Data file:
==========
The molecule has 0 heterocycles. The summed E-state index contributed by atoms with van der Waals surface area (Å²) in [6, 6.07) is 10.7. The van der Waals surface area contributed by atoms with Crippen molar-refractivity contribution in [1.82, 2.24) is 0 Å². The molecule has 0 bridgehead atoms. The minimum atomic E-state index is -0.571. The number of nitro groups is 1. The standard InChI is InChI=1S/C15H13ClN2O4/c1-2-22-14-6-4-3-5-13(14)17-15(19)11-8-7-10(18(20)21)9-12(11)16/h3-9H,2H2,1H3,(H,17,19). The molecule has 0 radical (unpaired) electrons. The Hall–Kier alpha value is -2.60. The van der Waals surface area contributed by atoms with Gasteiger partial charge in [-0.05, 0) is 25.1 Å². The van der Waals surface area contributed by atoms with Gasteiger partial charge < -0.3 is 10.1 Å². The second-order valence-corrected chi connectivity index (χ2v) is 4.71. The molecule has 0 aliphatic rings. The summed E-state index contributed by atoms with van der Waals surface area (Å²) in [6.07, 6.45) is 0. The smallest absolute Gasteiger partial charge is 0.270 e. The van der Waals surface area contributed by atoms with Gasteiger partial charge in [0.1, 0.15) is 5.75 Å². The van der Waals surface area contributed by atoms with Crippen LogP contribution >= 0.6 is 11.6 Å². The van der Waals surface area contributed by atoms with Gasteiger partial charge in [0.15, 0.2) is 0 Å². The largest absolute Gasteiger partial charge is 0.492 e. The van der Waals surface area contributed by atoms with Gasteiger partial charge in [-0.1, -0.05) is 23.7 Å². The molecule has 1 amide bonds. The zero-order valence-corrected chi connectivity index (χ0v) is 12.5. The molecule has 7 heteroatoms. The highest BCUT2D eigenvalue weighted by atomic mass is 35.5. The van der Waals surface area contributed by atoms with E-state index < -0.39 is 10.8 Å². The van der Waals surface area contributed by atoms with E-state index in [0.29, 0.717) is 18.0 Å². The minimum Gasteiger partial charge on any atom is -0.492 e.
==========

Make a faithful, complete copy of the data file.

The molecule has 0 heterocycles. The summed E-state index contributed by atoms with van der Waals surface area (Å²) in [6, 6.07) is 10.7. The van der Waals surface area contributed by atoms with Crippen molar-refractivity contribution in [1.82, 2.24) is 0 Å². The molecule has 0 bridgehead atoms. The minimum atomic E-state index is -0.571. The number of nitro groups is 1. The standard InChI is InChI=1S/C15H13ClN2O4/c1-2-22-14-6-4-3-5-13(14)17-15(19)11-8-7-10(18(20)21)9-12(11)16/h3-9H,2H2,1H3,(H,17,19). The molecule has 0 radical (unpaired) electrons. The Hall–Kier alpha value is -2.60. The van der Waals surface area contributed by atoms with Gasteiger partial charge in [-0.05, 0) is 25.1 Å². The van der Waals surface area contributed by atoms with Gasteiger partial charge < -0.3 is 10.1 Å². The second-order valence-corrected chi connectivity index (χ2v) is 4.71. The molecule has 0 aliphatic rings. The summed E-state index contributed by atoms with van der Waals surface area (Å²) in [6.07, 6.45) is 0. The smallest absolute Gasteiger partial charge is 0.270 e. The van der Waals surface area contributed by atoms with Gasteiger partial charge in [0.1, 0.15) is 5.75 Å². The van der Waals surface area contributed by atoms with Crippen LogP contribution >= 0.6 is 11.6 Å². The van der Waals surface area contributed by atoms with Gasteiger partial charge in [0.15, 0.2) is 0 Å². The largest absolute Gasteiger partial charge is 0.492 e. The van der Waals surface area contributed by atoms with Gasteiger partial charge in [-0.1, -0.05) is 23.7 Å². The molecule has 1 amide bonds. The zero-order valence-corrected chi connectivity index (χ0v) is 12.5. The molecule has 7 heteroatoms. The highest BCUT2D eigenvalue weighted by atomic mass is 35.5. The van der Waals surface area contributed by atoms with E-state index < -0.39 is 10.8 Å². The van der Waals surface area contributed by atoms with E-state index in [0.29, 0.717) is 18.0 Å². The minimum Gasteiger partial charge on any atom is -0.492 e.